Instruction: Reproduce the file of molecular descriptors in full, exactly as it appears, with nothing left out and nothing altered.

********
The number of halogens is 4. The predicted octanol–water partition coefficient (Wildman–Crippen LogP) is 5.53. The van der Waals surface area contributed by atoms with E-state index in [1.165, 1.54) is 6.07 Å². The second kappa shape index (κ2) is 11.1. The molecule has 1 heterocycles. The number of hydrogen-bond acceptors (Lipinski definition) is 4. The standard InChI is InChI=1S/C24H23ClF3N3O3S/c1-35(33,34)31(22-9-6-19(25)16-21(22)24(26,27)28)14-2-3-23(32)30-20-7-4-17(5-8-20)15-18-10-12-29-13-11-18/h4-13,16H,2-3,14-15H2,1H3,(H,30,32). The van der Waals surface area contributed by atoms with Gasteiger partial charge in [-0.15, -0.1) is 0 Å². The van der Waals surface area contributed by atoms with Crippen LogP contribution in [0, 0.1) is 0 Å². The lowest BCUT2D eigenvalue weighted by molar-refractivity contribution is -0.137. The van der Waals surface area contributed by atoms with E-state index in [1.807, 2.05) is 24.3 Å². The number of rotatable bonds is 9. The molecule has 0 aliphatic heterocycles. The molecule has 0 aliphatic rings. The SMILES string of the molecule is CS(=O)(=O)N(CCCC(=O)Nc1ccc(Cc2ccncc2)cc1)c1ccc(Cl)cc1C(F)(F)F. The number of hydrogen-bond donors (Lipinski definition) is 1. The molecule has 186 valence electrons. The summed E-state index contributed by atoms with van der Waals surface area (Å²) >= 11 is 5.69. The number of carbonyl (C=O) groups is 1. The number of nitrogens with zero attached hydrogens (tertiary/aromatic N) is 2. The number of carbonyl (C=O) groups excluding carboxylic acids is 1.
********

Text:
The number of halogens is 4. The predicted octanol–water partition coefficient (Wildman–Crippen LogP) is 5.53. The van der Waals surface area contributed by atoms with E-state index in [1.165, 1.54) is 6.07 Å². The second kappa shape index (κ2) is 11.1. The molecule has 1 heterocycles. The number of hydrogen-bond acceptors (Lipinski definition) is 4. The standard InChI is InChI=1S/C24H23ClF3N3O3S/c1-35(33,34)31(22-9-6-19(25)16-21(22)24(26,27)28)14-2-3-23(32)30-20-7-4-17(5-8-20)15-18-10-12-29-13-11-18/h4-13,16H,2-3,14-15H2,1H3,(H,30,32). The van der Waals surface area contributed by atoms with Gasteiger partial charge in [-0.15, -0.1) is 0 Å². The van der Waals surface area contributed by atoms with Crippen LogP contribution in [0, 0.1) is 0 Å². The lowest BCUT2D eigenvalue weighted by molar-refractivity contribution is -0.137. The van der Waals surface area contributed by atoms with E-state index in [1.807, 2.05) is 24.3 Å². The number of rotatable bonds is 9. The molecule has 0 aliphatic heterocycles. The molecule has 0 aliphatic rings. The SMILES string of the molecule is CS(=O)(=O)N(CCCC(=O)Nc1ccc(Cc2ccncc2)cc1)c1ccc(Cl)cc1C(F)(F)F. The number of hydrogen-bond donors (Lipinski definition) is 1. The molecule has 186 valence electrons. The summed E-state index contributed by atoms with van der Waals surface area (Å²) >= 11 is 5.69. The number of carbonyl (C=O) groups is 1. The number of nitrogens with zero attached hydrogens (tertiary/aromatic N) is 2. The number of carbonyl (C=O) groups excluding carboxylic acids is 1.